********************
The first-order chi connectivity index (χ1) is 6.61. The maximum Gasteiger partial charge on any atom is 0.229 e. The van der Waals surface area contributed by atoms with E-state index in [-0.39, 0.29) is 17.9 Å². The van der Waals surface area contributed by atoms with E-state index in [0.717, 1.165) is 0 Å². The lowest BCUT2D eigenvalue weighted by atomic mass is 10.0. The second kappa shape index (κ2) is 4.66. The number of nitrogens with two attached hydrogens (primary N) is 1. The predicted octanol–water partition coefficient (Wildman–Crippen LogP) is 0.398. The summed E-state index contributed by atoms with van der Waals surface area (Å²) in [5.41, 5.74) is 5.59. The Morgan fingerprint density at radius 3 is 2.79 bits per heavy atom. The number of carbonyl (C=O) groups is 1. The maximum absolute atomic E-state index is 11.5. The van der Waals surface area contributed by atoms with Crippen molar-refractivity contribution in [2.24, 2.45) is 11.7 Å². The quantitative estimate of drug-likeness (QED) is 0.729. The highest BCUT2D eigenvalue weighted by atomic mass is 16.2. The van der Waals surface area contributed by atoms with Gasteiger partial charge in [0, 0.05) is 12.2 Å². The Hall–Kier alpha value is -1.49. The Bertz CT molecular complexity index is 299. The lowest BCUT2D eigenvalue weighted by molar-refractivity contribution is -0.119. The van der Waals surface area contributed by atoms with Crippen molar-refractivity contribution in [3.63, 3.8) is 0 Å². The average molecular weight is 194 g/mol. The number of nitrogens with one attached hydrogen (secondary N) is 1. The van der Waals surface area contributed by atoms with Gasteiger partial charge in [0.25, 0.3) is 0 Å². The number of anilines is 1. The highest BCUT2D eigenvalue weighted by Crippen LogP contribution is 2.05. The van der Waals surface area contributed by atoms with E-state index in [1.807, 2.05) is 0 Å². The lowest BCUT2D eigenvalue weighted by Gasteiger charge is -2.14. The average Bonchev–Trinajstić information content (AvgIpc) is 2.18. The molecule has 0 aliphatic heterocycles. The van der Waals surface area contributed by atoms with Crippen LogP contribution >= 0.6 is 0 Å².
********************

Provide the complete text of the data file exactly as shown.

The first-order chi connectivity index (χ1) is 6.61. The maximum Gasteiger partial charge on any atom is 0.229 e. The van der Waals surface area contributed by atoms with E-state index in [-0.39, 0.29) is 17.9 Å². The van der Waals surface area contributed by atoms with E-state index in [0.717, 1.165) is 0 Å². The lowest BCUT2D eigenvalue weighted by atomic mass is 10.0. The second kappa shape index (κ2) is 4.66. The number of nitrogens with two attached hydrogens (primary N) is 1. The predicted octanol–water partition coefficient (Wildman–Crippen LogP) is 0.398. The summed E-state index contributed by atoms with van der Waals surface area (Å²) in [5.41, 5.74) is 5.59. The Morgan fingerprint density at radius 3 is 2.79 bits per heavy atom. The number of carbonyl (C=O) groups is 1. The maximum absolute atomic E-state index is 11.5. The van der Waals surface area contributed by atoms with Crippen molar-refractivity contribution in [2.24, 2.45) is 11.7 Å². The quantitative estimate of drug-likeness (QED) is 0.729. The highest BCUT2D eigenvalue weighted by atomic mass is 16.2. The van der Waals surface area contributed by atoms with Gasteiger partial charge in [0, 0.05) is 12.2 Å². The Hall–Kier alpha value is -1.49. The Bertz CT molecular complexity index is 299. The lowest BCUT2D eigenvalue weighted by molar-refractivity contribution is -0.119. The van der Waals surface area contributed by atoms with Crippen molar-refractivity contribution in [3.63, 3.8) is 0 Å². The average molecular weight is 194 g/mol. The number of nitrogens with one attached hydrogen (secondary N) is 1. The van der Waals surface area contributed by atoms with Gasteiger partial charge in [0.25, 0.3) is 0 Å². The number of anilines is 1. The highest BCUT2D eigenvalue weighted by Crippen LogP contribution is 2.05. The van der Waals surface area contributed by atoms with E-state index in [1.807, 2.05) is 0 Å². The lowest BCUT2D eigenvalue weighted by Gasteiger charge is -2.14. The average Bonchev–Trinajstić information content (AvgIpc) is 2.18. The molecule has 0 aliphatic heterocycles. The van der Waals surface area contributed by atoms with Crippen LogP contribution >= 0.6 is 0 Å².